BATIKS ~~ Ancient Wax Resist and Dye Process
Wanda Ast : Polish-American Artist Who Created Abstract Batiks
The batiks displayed on the right were created by my paternal grandmother Wanda Ast. She completed these works in her sixties and seventies in an art studio in her home. She immersed the fabrics, one color at a time in a bathtub full of dye.
Although the traditional method seems to be to wash the parafin-wax out of the cloth after it has dried after the dye process, she chose to melt the parafin-wax mixture out of her fabrics by pressing them between multiple layers of absorbent paper.
She also experimented with many different types of fabric - linen, cotton, burlap. She used some fabrics that were smooth and some fabrics which had a great deal of texture.
She made quite large batiks, meant to be hung on the wall; they usually measured anywhere from three feet by three to five feet by five. (She genrously shared her batiks with her family and I also inherited many of them when she died.)
In her eighties, no longer able to spend hours on her knees bent over a bath tub full of dye, she began to make small batiks suitable either for framing or for making personalized cards.
Once again she experimented with a variety of styles, colors, and textures of paper to serve as the backdrop for her batik cards. And she seldom used repetitive patterns or motifs in her work, preferring develop her abstracts by apply the parafin-wax mixture free hand with a paint brush.
General Information About Batiks
The word batik usually refers to cloth that was produced using manual techniques of wax and dye application. Batik or fabrics with the traditional batik patterns have historically been produced and worn by the local populations in Indonesia, Japan, Malaysia, India, China, Sri Lanka, and in certain regions of Africa.
In the western hemisphere batik print-making is often used to produce works of art of great beauty and complexity. However, much of the batik fabric sold in the west and used in clothing is now mechanically mass-produced.
These designs involve a great deal of repetition and although beautiful, they do not meet the definition of art. Batik is a method of dying cloth by applying warm beeswax, mixed with paraffin, resins and fat, to fabric to repel dye.
When the cloth is put into a pail or tub of dye, the waxed parts aren't dyed and are left colorless or natural. The wax is then removed by gently washing the fabric in warm water.
The cloth is then re-waxed in different areas building a pattern or image and dipped into a different dye, to produce additional areas and layers of color.
The process continues until the artist has achieved the colors and complexity of design desired. Dye may seep into tiny cracks in a waxed portion of batik creating tiny spidery looking designs which are quite ethereal and beautiful.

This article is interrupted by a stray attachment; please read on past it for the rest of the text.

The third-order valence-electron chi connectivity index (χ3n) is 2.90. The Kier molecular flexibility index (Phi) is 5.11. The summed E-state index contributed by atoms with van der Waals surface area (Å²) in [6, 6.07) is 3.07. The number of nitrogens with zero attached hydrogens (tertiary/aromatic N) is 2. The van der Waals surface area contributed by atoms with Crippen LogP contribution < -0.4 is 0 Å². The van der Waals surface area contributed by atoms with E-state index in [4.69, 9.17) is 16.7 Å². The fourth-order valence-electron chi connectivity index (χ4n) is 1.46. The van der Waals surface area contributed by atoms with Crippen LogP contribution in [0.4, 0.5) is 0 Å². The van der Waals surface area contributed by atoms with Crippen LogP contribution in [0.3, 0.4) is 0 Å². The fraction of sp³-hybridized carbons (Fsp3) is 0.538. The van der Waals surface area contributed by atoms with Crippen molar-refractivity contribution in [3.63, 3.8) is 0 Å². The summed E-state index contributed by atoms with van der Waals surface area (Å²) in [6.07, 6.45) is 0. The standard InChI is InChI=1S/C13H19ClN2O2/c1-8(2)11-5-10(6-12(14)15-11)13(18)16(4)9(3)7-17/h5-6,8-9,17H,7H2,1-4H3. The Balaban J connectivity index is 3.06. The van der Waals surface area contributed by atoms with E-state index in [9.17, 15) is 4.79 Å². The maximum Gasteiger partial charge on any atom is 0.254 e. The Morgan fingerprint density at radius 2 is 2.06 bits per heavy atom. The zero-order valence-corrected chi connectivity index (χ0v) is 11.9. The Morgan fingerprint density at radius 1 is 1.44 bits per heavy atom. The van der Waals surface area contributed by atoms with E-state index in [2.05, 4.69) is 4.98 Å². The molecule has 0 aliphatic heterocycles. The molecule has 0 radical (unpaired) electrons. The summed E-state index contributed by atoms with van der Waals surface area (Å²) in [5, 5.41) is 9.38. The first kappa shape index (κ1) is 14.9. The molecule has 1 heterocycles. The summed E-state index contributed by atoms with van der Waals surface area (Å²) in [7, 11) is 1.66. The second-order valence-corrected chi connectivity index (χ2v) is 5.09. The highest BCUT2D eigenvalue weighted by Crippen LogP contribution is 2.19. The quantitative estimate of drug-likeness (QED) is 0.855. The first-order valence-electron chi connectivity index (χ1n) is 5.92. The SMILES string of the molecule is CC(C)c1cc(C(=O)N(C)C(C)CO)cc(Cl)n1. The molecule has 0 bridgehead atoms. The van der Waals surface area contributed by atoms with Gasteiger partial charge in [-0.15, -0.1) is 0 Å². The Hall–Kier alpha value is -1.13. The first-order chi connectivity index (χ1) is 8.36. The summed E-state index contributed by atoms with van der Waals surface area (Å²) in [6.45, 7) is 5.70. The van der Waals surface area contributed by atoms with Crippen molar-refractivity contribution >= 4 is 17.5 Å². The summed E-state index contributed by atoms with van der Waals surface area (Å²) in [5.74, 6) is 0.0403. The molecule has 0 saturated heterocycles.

The finest, and still the most sought after, batik is hand-drawn batik, using a canting to apply the wax. A canting is a pen with a bamboo handle. It is a Javanese invention, probably in the 17th or 18th centuries.
The melted wax is poured into the pot at the end and carefully released out of the nozzle bit by bit on to the white cotton. It is very slow and requires a calm state of mind and a lot of concentration. A complicated pattern could easily take six months or even longer.
Europeans loved batik cloth and wanted to purchase large amounts of quickly. Partially to meet this demand the cap was invented. The cap, made of red copper, is still used today, and they are often collected as works of art in their own right.
The pattern is formed from thin metal bands, secured to a frame, to which a handle is attached. The structure was inspired by European wood-block printing stamps.
The original caps were small and were first used around 1845. They are bigger now and tend to be about 20 cm by 20 cm. The cap process was revolutionary and enabled a batik maker to wax many pieces of cloth a day. (Source: Ni Wayan Murni, The Times, Lombok, September - October 2007)
Books on Batik Printmaking
Art, Painting, Batiks, Sculture
- A Painting Style All Her Own - Wanda Maria Ast
Wanda Maria Ast emigrated from Poland in 1951 and settled in Georgia. There she raised her four children. As soon as she felt she had a good command of the English language she began writing poetry. In her sixties and seventies she began painting in
- Paintings by a Polish-American Artist
A selection of oil paintings completed in the 1960s and 1970s by a Polish-American artist who survived the Nazi, and then the Soviet, invasions of Poland during World War II, and who subsequently immigrated to America with her husband and four child
- Abstract Watercolor Paintings by Wanda Ast
This is a selection of abstract watercolors, all done by Wanda Ast in her fifties and sixties. Mrs. Ast experimented with a variety of watercolors and painting mediums as well as a variety of painting surfaces - canvas - paper - cloth - in an effort
- Original Batiks - Wax Resist & Dye Process
A collection of abstract wax-resist Batiks created in the 1980s and 1990s by Wanda Ast, an American citizen of Polish descent, who immigrated to the United States after World War II.
More by this Author
The cost of a college education has been rising. What about the generous salaries earned by professors? Are their salaries unreasonable? What kind of salaries do other professionals with less education and training...
In their oral history testimonies, letters, questionnaires, interviews, and journals American soldiers explain why they did not accept German protestations of ignorance and innocence. GIs from the 42nd, 45th, 71st,...
Americans often assume that most German civilians knew next to nothing about Hitlers Final Solution and were unaware that the SS controlled and administered the concentration camp system. While the death camps were...